By Nancy Schein
If you have something important to communicate, it’s a good idea to be prepared. The following quote is from Harriet Lerner’s Dance of Connection: “In many situations, wisdom lies in being strategic rather than spontaneous. This is especially true when we’re dealing with a difficult person, a hot issue, or a tense situation. The enormous challenge is to make wise decisions about how and when to say what to whom, and even before that, to know what we really want to say and what we hope to accomplish by saying it.” We don’t usually plan to end up in a screaming match with someone – it seems like we just got carried away. Being prepared and planning to stay calm can do wonders diffusing difficult situations.
If you don’t have time to plot a strategy – as is the case most of the time in daily life – use the following as guidelines when dealing with angry and/or upset people:
- Behave/react gently.
- Err on the side of kindness.
- Act as you would like to be treated if the roles were reversed.
- Give the benefit of the doubt — there's ample time later to be angry!
- Don't expect others to change there behavior.
- Allow that the upset person may have problems or issues completely unrelated to you that are driving their bad behavior.
- People are usually shouting for themselves not at you.
- To solve problems, say things in ways that people will be able to hear them. For example, although you may want to say, "What, ar you nuts?" or "What's wrong with you?" instead try, "Can we take a minute to clarify things? I really want to sort this out." Making angry statements causes people to shut down and not listen to you anymore. Be generous and showing someone you would like to work things out will work wonders.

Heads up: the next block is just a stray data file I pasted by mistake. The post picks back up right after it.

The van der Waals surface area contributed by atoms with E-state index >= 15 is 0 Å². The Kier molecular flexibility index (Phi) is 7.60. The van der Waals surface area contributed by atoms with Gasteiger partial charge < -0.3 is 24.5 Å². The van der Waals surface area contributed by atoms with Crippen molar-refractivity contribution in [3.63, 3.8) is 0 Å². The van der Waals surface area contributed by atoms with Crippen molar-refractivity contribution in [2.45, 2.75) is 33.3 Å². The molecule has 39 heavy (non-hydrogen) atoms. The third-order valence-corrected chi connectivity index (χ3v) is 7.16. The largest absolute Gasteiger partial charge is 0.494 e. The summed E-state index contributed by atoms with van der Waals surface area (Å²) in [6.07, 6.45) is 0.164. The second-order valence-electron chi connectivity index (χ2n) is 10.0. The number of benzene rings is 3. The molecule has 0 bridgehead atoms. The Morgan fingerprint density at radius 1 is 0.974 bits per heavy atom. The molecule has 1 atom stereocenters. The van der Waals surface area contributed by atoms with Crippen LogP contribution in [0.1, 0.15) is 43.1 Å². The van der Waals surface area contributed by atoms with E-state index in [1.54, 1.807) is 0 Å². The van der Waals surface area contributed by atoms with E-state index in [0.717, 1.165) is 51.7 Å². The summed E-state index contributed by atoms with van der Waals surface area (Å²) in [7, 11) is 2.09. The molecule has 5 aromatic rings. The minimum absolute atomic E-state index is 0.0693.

Changing our behavior and our reactions takes time and can be difficult. If you slip up and say something you wish you hadn’t, next time work on having more control over your speech.
If you look deeply into behavior, people are ultimately just trying to find happiness. Keep this in mind, even when their methods are offensive. At one time or another, we have all tried to get our needs met by acting in ways that others considered harmful or painful. Just as we didn’t know a better way to act, we didn’t see the harm in what we were doing, we didn’t have self-control, or we thought there was no other way, the upset person is in one of those similar states of mind.
The following authors have written fine books on improving communication: